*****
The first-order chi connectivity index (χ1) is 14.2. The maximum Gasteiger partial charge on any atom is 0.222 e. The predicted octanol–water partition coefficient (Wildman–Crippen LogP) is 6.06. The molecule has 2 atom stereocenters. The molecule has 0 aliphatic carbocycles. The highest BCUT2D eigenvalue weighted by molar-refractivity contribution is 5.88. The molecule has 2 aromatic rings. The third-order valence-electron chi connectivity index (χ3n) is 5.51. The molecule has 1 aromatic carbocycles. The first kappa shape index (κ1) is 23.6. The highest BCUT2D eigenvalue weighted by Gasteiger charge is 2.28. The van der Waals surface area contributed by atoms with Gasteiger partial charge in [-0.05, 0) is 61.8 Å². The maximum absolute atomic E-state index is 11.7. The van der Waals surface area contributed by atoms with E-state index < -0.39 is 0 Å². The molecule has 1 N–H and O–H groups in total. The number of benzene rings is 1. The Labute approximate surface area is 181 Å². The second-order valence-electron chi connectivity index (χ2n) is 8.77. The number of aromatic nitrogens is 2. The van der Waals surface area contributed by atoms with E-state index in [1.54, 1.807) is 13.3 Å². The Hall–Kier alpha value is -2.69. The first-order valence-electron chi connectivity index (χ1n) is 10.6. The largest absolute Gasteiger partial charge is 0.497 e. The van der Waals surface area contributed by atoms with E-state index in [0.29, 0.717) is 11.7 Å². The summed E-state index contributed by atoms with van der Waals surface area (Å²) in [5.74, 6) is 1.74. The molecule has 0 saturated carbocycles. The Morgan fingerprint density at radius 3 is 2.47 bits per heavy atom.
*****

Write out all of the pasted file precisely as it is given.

The first-order chi connectivity index (χ1) is 14.2. The maximum Gasteiger partial charge on any atom is 0.222 e. The predicted octanol–water partition coefficient (Wildman–Crippen LogP) is 6.06. The molecule has 2 atom stereocenters. The molecule has 0 aliphatic carbocycles. The highest BCUT2D eigenvalue weighted by molar-refractivity contribution is 5.88. The molecule has 2 aromatic rings. The third-order valence-electron chi connectivity index (χ3n) is 5.51. The molecule has 1 aromatic carbocycles. The first kappa shape index (κ1) is 23.6. The highest BCUT2D eigenvalue weighted by Gasteiger charge is 2.28. The van der Waals surface area contributed by atoms with Gasteiger partial charge in [-0.05, 0) is 61.8 Å². The maximum absolute atomic E-state index is 11.7. The van der Waals surface area contributed by atoms with E-state index < -0.39 is 0 Å². The molecule has 1 N–H and O–H groups in total. The number of benzene rings is 1. The Labute approximate surface area is 181 Å². The second-order valence-electron chi connectivity index (χ2n) is 8.77. The number of aromatic nitrogens is 2. The van der Waals surface area contributed by atoms with E-state index in [1.54, 1.807) is 13.3 Å². The Hall–Kier alpha value is -2.69. The first-order valence-electron chi connectivity index (χ1n) is 10.6. The largest absolute Gasteiger partial charge is 0.497 e. The van der Waals surface area contributed by atoms with E-state index in [0.29, 0.717) is 11.7 Å². The summed E-state index contributed by atoms with van der Waals surface area (Å²) in [5.74, 6) is 1.74. The molecule has 0 saturated carbocycles. The Morgan fingerprint density at radius 3 is 2.47 bits per heavy atom.